"Her blue eyes bulge a little from their sockets, taking us in. Her frame clicks as she leans forward, curious about us. Her dress is low-cut, and we see that there is a small transparent window in her chest, where a clockwork heart is ticking along steadily..."So what book are we talking about this time?
In a fantastical city in the middle of a chaotic industrial revolution, an android servant created by a paranoid, reclusive alchemist dreams of her emancipation. Mattie's status as a sentient automaton - a slave who can think for herself - means she's heard all kinds of secrets from both sides of the struggle, waiting patiently in the shadows while important people talk over her head. The robot girl just wants to be acknowledged as a living, thinking being with her own needs and desires, but more and more people want her help seizing hold of power as the city of Ayona draws closer to open revolt in The Alchemy of Stone
Ekaterina Sedia's genre novels are hallucinatory, wildly inventive things that read like modern-day fairytales, though they deal with very real, relevant issues - class conflict, social status, identity, gender issues and suchlike. At the same time she never lets her messages get in the way of telling a good story. There's darkness in there, death, creeping horror, a touch of sticky-sweet eroticism; there's comedy and light relief, there's ass-kicking, and shit does occasionally blow up real
good.Seriously? This one doesn't sound that weird so far.
You might say that at first. The Alchemy of Stone
doesn't seem like the most obvious of Ms. Sedia's books to adapt to the big screen - it lacks the comic-book wow factor of The Secret History of Moscow
(Russian myths and legends coming to life) or Heart of Iron
(steampunk and wushu in the age of the Tsars). But it's still a fantastical premise that genuinely challenges the audience to think about what's going on, and a piece of matinee adventure that shows artistry and grace at the same time. Christopher Nolan was the last one to promise that with Inception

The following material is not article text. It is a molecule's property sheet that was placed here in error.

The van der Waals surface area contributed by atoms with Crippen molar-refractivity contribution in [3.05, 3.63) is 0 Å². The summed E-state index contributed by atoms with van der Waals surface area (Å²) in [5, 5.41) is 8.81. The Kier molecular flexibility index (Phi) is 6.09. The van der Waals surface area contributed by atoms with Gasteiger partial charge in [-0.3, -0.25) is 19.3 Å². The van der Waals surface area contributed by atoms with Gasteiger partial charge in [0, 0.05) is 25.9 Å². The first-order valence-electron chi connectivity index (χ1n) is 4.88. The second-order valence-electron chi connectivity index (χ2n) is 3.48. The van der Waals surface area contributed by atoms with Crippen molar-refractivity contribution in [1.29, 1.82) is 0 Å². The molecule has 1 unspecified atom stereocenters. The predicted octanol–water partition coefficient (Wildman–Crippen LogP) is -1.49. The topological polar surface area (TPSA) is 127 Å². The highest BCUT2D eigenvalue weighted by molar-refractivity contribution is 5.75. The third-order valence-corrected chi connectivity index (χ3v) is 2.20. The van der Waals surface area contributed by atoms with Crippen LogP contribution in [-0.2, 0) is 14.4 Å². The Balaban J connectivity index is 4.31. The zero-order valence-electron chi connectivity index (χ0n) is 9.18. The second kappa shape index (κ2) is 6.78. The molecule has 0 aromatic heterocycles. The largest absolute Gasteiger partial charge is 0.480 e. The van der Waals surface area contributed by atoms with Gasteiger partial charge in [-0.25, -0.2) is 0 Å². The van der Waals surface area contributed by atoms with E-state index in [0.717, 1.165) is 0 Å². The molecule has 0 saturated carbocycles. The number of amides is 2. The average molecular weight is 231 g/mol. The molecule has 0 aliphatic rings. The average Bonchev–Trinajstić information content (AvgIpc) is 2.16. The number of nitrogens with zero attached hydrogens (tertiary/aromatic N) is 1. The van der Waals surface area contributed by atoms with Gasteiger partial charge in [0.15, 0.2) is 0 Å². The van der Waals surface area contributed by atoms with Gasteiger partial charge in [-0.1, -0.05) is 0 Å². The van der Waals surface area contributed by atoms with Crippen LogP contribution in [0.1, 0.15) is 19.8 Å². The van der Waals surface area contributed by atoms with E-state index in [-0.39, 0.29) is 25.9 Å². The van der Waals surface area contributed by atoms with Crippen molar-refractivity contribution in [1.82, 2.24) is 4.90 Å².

, but people seemed to forget about it in the sturm und drang
of DiCaprio emoting and cities folding in half.
And it's got a heroine unlike just about any other. How long has it been since we had a genre protagonist who wasn't an action figure, angst-ridden superhero, or some random mashup of the two with tits awkwardly grafted on? How long has it been since we had a lead who genuinely breaks the mould - who isn't actually human
, even? (Talking animals don't count.) What we generally get are visual exercises like, say, Shane Acker's 9
- a fun little film, but the art design doesn't really inform the story that much. Even a cursory glance will show you most of these things still riff on the Hero's Journey: they're just wearing a stranger skin than usual.
"She should be grateful, [Mattie] thought, but instead she felt hurt. Violated. He exposed her heart for all to see, he wound her up with the key around his neck right in front of his friends. "I want to go home," she said."So what's so different about this robot girl?
Sedia's Mattie might have been built to look like a human being, and talk like one, but she's keenly aware she's not human. She's much more capable than a regular human being in some respects but dreadfully vulnerable in others and though technically her master's set her free before the book even starts, after all the history they've got she can't bring herself to cut him loose. Mattie's slowly realising she still doesn't completely understand what freedom is, and here it's not just that people treat her as the 'other', it's that she really isn't
the same as them, and she's not sure what to do about that.
The way Sedia articulates Mattie's feelings about her inadequacies is shockingly emotive and coldly intriguing all at once. She hates her dependence on other people, but it's intrinsic to her condition in a way a disability could never be (not least given there's no 'perfect' ideal for her to aspire to). This isn't just high-blown philosophising, either, but a winning, determined young lady trying to do half-a-dozen things at once (political intrigue, action movie heroism, unrequited love and such) while struggling with crippling handicaps that come across as fascinatingly alien.But she's not Supergirl, you're saying?